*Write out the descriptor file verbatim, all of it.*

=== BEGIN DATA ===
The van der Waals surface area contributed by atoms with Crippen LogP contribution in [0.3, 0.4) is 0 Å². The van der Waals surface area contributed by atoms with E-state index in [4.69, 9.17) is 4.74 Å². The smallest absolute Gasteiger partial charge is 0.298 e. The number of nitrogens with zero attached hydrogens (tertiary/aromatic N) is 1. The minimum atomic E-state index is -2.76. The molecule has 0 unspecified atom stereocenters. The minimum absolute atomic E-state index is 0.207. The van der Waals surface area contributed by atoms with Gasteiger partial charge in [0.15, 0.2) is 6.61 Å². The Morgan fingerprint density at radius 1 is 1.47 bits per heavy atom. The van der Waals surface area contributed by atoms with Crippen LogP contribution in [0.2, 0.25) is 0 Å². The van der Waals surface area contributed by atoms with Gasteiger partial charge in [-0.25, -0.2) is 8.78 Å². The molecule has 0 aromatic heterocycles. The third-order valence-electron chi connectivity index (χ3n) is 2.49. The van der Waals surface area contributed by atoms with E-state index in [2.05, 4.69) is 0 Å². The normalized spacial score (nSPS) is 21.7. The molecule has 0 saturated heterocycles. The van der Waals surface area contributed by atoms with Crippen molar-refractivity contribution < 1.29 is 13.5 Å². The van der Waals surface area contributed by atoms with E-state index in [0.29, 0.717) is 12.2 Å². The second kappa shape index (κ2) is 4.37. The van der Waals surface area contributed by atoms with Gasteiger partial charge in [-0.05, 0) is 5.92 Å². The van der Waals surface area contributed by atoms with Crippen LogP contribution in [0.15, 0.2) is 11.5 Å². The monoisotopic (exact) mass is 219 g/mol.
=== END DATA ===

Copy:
The van der Waals surface area contributed by atoms with Crippen LogP contribution in [0.3, 0.4) is 0 Å². The van der Waals surface area contributed by atoms with E-state index in [4.69, 9.17) is 4.74 Å². The smallest absolute Gasteiger partial charge is 0.298 e. The number of nitrogens with zero attached hydrogens (tertiary/aromatic N) is 1. The minimum atomic E-state index is -2.76. The molecule has 0 unspecified atom stereocenters. The minimum absolute atomic E-state index is 0.207. The van der Waals surface area contributed by atoms with Gasteiger partial charge in [0.15, 0.2) is 6.61 Å². The Morgan fingerprint density at radius 1 is 1.47 bits per heavy atom. The van der Waals surface area contributed by atoms with Crippen LogP contribution in [0.2, 0.25) is 0 Å². The van der Waals surface area contributed by atoms with Gasteiger partial charge in [-0.25, -0.2) is 8.78 Å². The molecule has 0 aromatic heterocycles. The third-order valence-electron chi connectivity index (χ3n) is 2.49. The van der Waals surface area contributed by atoms with E-state index in [2.05, 4.69) is 0 Å². The normalized spacial score (nSPS) is 21.7. The molecule has 0 saturated heterocycles. The van der Waals surface area contributed by atoms with Crippen molar-refractivity contribution < 1.29 is 13.5 Å². The van der Waals surface area contributed by atoms with E-state index in [0.29, 0.717) is 12.2 Å². The second kappa shape index (κ2) is 4.37. The van der Waals surface area contributed by atoms with Gasteiger partial charge in [-0.05, 0) is 5.92 Å². The van der Waals surface area contributed by atoms with Crippen LogP contribution in [0.15, 0.2) is 11.5 Å². The monoisotopic (exact) mass is 219 g/mol.